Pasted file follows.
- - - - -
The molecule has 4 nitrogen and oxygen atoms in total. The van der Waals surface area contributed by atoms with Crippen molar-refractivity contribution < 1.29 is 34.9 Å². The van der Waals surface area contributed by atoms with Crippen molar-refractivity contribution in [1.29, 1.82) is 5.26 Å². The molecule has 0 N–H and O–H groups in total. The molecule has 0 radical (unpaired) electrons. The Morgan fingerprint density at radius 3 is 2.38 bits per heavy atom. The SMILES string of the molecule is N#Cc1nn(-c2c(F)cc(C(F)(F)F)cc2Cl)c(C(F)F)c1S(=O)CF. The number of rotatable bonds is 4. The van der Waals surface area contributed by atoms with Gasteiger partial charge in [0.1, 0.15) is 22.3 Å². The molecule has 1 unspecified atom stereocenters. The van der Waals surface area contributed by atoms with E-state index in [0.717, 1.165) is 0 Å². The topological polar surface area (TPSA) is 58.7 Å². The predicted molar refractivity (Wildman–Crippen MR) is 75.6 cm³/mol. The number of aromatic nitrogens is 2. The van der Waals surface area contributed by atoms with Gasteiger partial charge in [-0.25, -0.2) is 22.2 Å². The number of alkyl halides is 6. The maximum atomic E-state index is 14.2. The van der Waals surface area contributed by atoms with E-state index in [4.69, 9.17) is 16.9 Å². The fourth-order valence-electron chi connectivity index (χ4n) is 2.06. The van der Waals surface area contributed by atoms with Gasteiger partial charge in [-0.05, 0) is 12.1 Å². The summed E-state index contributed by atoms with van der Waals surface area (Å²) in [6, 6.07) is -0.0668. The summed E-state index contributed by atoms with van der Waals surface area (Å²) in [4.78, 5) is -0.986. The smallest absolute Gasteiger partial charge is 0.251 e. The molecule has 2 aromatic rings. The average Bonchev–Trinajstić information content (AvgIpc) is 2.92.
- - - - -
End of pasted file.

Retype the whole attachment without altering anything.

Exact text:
The molecule has 4 nitrogen and oxygen atoms in total. The van der Waals surface area contributed by atoms with Crippen molar-refractivity contribution < 1.29 is 34.9 Å². The van der Waals surface area contributed by atoms with Crippen molar-refractivity contribution in [1.29, 1.82) is 5.26 Å². The molecule has 0 N–H and O–H groups in total. The molecule has 0 radical (unpaired) electrons. The Morgan fingerprint density at radius 3 is 2.38 bits per heavy atom. The SMILES string of the molecule is N#Cc1nn(-c2c(F)cc(C(F)(F)F)cc2Cl)c(C(F)F)c1S(=O)CF. The number of rotatable bonds is 4. The van der Waals surface area contributed by atoms with Gasteiger partial charge in [0.1, 0.15) is 22.3 Å². The molecule has 1 unspecified atom stereocenters. The van der Waals surface area contributed by atoms with E-state index in [0.717, 1.165) is 0 Å². The topological polar surface area (TPSA) is 58.7 Å². The predicted molar refractivity (Wildman–Crippen MR) is 75.6 cm³/mol. The number of aromatic nitrogens is 2. The van der Waals surface area contributed by atoms with Gasteiger partial charge in [-0.25, -0.2) is 22.2 Å². The number of alkyl halides is 6. The maximum atomic E-state index is 14.2. The van der Waals surface area contributed by atoms with E-state index in [4.69, 9.17) is 16.9 Å². The fourth-order valence-electron chi connectivity index (χ4n) is 2.06. The van der Waals surface area contributed by atoms with Gasteiger partial charge in [-0.05, 0) is 12.1 Å². The summed E-state index contributed by atoms with van der Waals surface area (Å²) in [6, 6.07) is -0.0668. The summed E-state index contributed by atoms with van der Waals surface area (Å²) in [4.78, 5) is -0.986. The smallest absolute Gasteiger partial charge is 0.251 e. The molecule has 2 aromatic rings. The average Bonchev–Trinajstić information content (AvgIpc) is 2.92.